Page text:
One of the things we learn about life is that there are some things we can’t control. One of those things is nature. Even the wealthiest, most influential and most persuasive person can’t control the forces of nature that affect all of our lives. In a sense, that’s what makes nature such an interesting factor in crime fiction. It’s unpredictable.
Sometimes, nature is at the center of a mystery or thriller plot. That’s the case in Sam Hilliard’s The Last Track, which features his sleuth, Mike Brody. Brody is a former Special Forces operative, now an extreme adventure tour guide. Detective Lisbeth McCarthy asks for Brody’s help when Sean Jackson, a fourteen-year-old asthmatic boy, goes into hiding in the dense woods near a Montana dude ranch. Brody and his ex-wife, Jessica, have arranged for a vacation nearby, during which they’d been hoping to discuss whether they might reconcile. Brody’s soon pulled into the search for Sean, who ran off after having witnessed a murder. With the somewhat reluctant support of the local police, Brody begins to search for Sean. Hilliard uses a “ticking clock” strategy as Brody has to find Sean, if he can, before the murderer does, and before Sean is hurt or killed in the dangerous terrain. In this story, that rugged terrain and the frequent natural dangers are as central to the plot as is the fact that the killer is still at large, and wants to find Sean Jackson as much as Brody does.
Terrill Lee Lankford’s Earthquake Weather also focuses on the force of nature and the havoc a natural disaster can wreak. Mark Hayes is a creative executive working for Prescient Pictures. His boss, producer Dexter Morton, is obnoxious, greedy, self-aggrandizing and not at all interested in supporting Hayes’ career. Unfortunately, Morton and Prescient Pictures are powerful forces to be reckoned with, and Hayes knows that if he goes up against his boss, his career could be over. Feeling trapped in what seems like a “dead end” job, Mark’s contemplating what he should do when nature decides for him. A major earthquake rocks the Los Angeles area, putting everything, including any Hollywood deals, on hold. Then, early one afternoon, Hayes goes to Morton’s house, only to find his boss dead, floating in his pool. The police begin to investigate the death and before long, Mark Hayes is the prime suspect. Now, Hayes has to deal with aftershocks and a host of suspects as he tries to find out who killed Dexter Morton before he himself is arrested for the crime.
There’s a very dark picture of the effects of a major storm in James Lee Burke’s The Tin Roof Blowdown, which features his sleuth, New Iberia Detective Dave Robicheaux. As the story opens, the city of New Orleans and neighboring towns have just been hit by Hurricane Katrina. In the wake of the storm, Robicheaux’s looking for survivors of the storm. In particular, he’s looking for his childhood friend, Jude LeBlanc. LeBlanc is a priest who was last seen trying to help members of his congregation escape the church, where they’d been trapped. He’d managed to get a boat, and was going to leave with the others, when a shot rang out and LeBlanc was presumably killed. The boat he’d gotten was seen a few hours later when some young thugs were using it to go on a looting spree. As Robicheaux investigates what happened to LeBlanc, and what happened to the young men who stole the boat, he finds that there was much more to this than a simple murder-followed-by-theft. Instead, it’s a complex web of events that are interwoven with the desperation and disaster that Katrina wrought.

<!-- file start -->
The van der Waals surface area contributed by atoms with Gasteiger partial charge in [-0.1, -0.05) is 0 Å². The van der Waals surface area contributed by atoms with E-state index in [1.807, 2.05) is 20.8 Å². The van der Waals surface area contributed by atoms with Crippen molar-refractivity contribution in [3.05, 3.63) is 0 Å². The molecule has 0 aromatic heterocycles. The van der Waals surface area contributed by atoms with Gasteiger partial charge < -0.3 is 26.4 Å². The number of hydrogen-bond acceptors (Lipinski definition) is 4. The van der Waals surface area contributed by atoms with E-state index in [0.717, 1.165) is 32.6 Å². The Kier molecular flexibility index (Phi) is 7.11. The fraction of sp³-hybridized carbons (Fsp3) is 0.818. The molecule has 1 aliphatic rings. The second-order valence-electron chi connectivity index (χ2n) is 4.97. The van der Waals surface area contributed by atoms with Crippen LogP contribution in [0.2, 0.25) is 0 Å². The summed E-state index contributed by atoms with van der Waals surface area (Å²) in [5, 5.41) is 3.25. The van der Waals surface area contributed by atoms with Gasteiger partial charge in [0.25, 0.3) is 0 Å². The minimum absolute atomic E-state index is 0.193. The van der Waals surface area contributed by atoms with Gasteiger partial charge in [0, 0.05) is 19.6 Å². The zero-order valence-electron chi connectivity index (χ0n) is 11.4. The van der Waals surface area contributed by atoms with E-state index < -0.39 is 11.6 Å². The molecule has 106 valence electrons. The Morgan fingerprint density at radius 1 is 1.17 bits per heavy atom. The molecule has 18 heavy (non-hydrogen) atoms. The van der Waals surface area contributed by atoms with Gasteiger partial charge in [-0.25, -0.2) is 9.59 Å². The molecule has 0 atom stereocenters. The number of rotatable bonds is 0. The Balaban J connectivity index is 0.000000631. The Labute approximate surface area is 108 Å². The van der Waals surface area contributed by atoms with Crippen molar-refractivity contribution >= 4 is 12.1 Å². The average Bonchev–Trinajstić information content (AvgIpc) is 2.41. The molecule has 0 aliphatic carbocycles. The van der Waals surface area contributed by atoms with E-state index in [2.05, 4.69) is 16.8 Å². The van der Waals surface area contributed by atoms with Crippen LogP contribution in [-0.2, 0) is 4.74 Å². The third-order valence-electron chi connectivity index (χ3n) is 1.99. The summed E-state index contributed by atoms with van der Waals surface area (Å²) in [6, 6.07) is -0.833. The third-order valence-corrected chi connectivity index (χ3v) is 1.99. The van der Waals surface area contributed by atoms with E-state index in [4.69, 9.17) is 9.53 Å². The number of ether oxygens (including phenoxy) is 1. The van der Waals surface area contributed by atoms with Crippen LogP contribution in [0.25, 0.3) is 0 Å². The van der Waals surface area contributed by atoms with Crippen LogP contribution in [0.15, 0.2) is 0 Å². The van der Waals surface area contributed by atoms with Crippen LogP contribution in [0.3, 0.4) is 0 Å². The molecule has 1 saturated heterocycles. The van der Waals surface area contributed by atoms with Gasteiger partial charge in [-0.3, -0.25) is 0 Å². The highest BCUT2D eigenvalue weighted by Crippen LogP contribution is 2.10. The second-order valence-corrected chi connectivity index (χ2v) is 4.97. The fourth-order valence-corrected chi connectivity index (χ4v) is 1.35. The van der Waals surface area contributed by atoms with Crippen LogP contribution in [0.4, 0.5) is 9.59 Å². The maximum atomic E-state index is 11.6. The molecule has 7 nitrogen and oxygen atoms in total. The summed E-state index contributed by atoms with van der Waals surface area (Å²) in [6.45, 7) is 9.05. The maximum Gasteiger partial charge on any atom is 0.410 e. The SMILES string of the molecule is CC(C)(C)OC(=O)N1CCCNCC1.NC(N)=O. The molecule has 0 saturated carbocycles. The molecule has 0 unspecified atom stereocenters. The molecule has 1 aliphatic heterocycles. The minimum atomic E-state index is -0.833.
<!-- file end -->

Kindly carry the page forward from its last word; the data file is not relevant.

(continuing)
Very often, even when forces of nature aren’t at the center of a crime fiction plot, they play a major role in what happens. That’s what happens in Agatha Christie’s Murder on the Orient Express, in which Hercule Poirot investigates the stabbing death of wealthy American businessman Samuel Ratchett. Ratchett’s killed on the second night of a journey across Europe on the famous Orient Express train. Since Poirot is traveling by the same train, his friend, Monsieur Bouc, a Director of the company that owns the train, asks Poirot to investigate. On the night that Ratchett is murdered, a snowstorm strands the train. The very fact of the snowstorm changes the murderer’s plans, since the murderer had intended the crime to look like an “outside job” committed by a murderer who escaped the train. Now, the only possible suspects are the other passengers on the train, specifically those in Ratchett’s carriage. That changes the entire complexion of the crime, and helps Poirot find out who the killer is.